Kidney abnormalities are seen in about 30-70 percent among MYH9RD patients. Patients may show microscopic hematuria, with or without proteinuria. Proteinuria may remain in sub-nephritic range or may become nephritic [8]. The combination of glomerulopathy, sensorineural deafness and, in some cases, cataracts may mimic Alport syndrome, but the other features (particularly abnormal platelets and autosomal dominant mode of inheritance) should aid in the clinical distinction.

Conclusion

In May-Hegglin anomaly bleeding risk is generally mild, but not negligible [9] and this is to be kept in mind, as described herein. Spontaneous bleeding or postpartum life threatening have rarely been reported [10]. In case of transplantation or surgery, the manual counting of platelets is recommended, as automatic can underestimate the number, because of the typical presence of giant platelets. A specific treatment doesn’t exist. At any surgeries the use of desmopressin, the antidiuretic analog, with mild hypertension activity, has been proposed [11,12]. However, in our patient, desmopressin infusions test (Minirin 0.4 mcg/kg), performed some years before, did not induce any improvement in primary haemostasis.

A genetic diagnosis is mandatory for a correct prognosis of nonhematologic complications, kidney failure, in particular, for the treatment or prophylaxis.

In conclusion, as to our knowledge, our case highlights the renal risk in such a disease and it is another case of living kidney transplant performed in a patient with MYH9RD that can be added to very small case series in the literature [13,14].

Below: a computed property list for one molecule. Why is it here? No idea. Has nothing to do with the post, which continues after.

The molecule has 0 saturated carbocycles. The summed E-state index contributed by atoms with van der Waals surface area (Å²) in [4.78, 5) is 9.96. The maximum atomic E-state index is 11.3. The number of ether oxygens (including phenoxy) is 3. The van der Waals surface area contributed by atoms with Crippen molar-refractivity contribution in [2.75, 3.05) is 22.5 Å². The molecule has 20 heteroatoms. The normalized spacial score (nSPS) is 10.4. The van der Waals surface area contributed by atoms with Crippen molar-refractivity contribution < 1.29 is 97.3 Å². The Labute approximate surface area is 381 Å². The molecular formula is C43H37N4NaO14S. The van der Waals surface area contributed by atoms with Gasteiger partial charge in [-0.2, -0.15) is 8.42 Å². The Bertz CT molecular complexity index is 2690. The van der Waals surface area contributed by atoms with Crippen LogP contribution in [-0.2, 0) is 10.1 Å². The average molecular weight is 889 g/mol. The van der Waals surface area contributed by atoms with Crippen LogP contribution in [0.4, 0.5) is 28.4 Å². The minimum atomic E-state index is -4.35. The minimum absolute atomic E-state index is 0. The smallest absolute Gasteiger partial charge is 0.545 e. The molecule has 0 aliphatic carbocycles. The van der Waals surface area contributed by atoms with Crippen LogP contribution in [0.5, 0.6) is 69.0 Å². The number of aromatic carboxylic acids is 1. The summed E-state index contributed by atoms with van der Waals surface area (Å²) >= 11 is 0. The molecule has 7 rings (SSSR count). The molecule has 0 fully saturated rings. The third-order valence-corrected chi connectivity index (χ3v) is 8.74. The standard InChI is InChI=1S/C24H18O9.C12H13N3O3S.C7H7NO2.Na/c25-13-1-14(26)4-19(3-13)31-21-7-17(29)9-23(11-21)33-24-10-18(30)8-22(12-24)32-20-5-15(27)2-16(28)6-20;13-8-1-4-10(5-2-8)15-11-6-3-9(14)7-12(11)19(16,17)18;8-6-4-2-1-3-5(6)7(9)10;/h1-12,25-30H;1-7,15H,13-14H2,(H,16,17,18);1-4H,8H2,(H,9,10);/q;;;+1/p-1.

References

Select your language of interest to view the total content in your interested language
Post your comment

Share This Article

Relevant Topics

Recommended Conferences

  • 22nd European Nephrology Conference
    October 15-16, 2018 Warsaw, Poland
  • 18th International Conference on Nephrology & Therapeutics
    October 22-23, 2018 Osaka, Japan

Article Usage

  • Total views: 8965
  • [From(publication date):
    August-2016 - Sep 25, 2018]
  • Breakdown by view type
  • HTML page views : 8864
  • PDF downloads : 101
 

Post your comment

captcha   Reload  Can't read the image? click here to refresh

Peer Reviewed Journals
 
Make the best use of Scientific Research and information from our 700 + peer reviewed, Open Access Journals
International Conferences 2018-19
 
Meet Inspiring Speakers and Experts at our 3000+ Global Annual Meetings

Contact Us

bornova escort

Datta A

[email protected]

1-702-714-7001Extn: 9037

Business & Management Journals

Ronald

[email protected]

1-702-714-7001Extn: 9042

Chemistry Journals

Gabriel Shaw

[email protected]

1-702-714-7001Extn: 9040

Clinical Journals

Datta A

[email protected]

1-702-714-7001Extn: 9037

Engineering Journals

James Franklin

[email protected]

1-702-714-7001Extn: 9042

Food & Nutrition Journals

Katie Wilson

[email protected]

1-702-714-7001Extn: 9042

General Science

Andrea Jason

[email protected]

1-702-714-7001Extn: 9043

Genetics & Molecular Biology Journals

Anna Melissa

[email protected]

1-702-714-7001Extn: 9006

Immunology & Microbiology Journals

David Gorantl

[email protected]

1-702-714-7001Extn: 9014

Materials Science Journals

Rachle Green

[email protected]

1-702-714-7001Extn: 9039

Nursing & Health Care Journals

Stephanie Skinner

[email protected]

1-702-714-7001Extn: 9039

Medical Journals

Nimmi Anna

[email protected]

1-702-714-7001Extn: 9038

Neuroscience & Psychology Journals

Nathan T

[email protected]

1-702-714-7001Extn: 9041

Pharmaceutical Sciences Journals

Ann Jose

[email protected]

1-702-714-7001Extn: 9007

Social & Political Science Journals

https://www.gaziantepescort.info

Steve Harry

[email protected]

1-702-714-7001Extn: 9042

 
© 2008- 2018 OMICS International - Open Access Publisher. Best viewed in Mozilla Firefox | Google Chrome | Above IE 7.0 version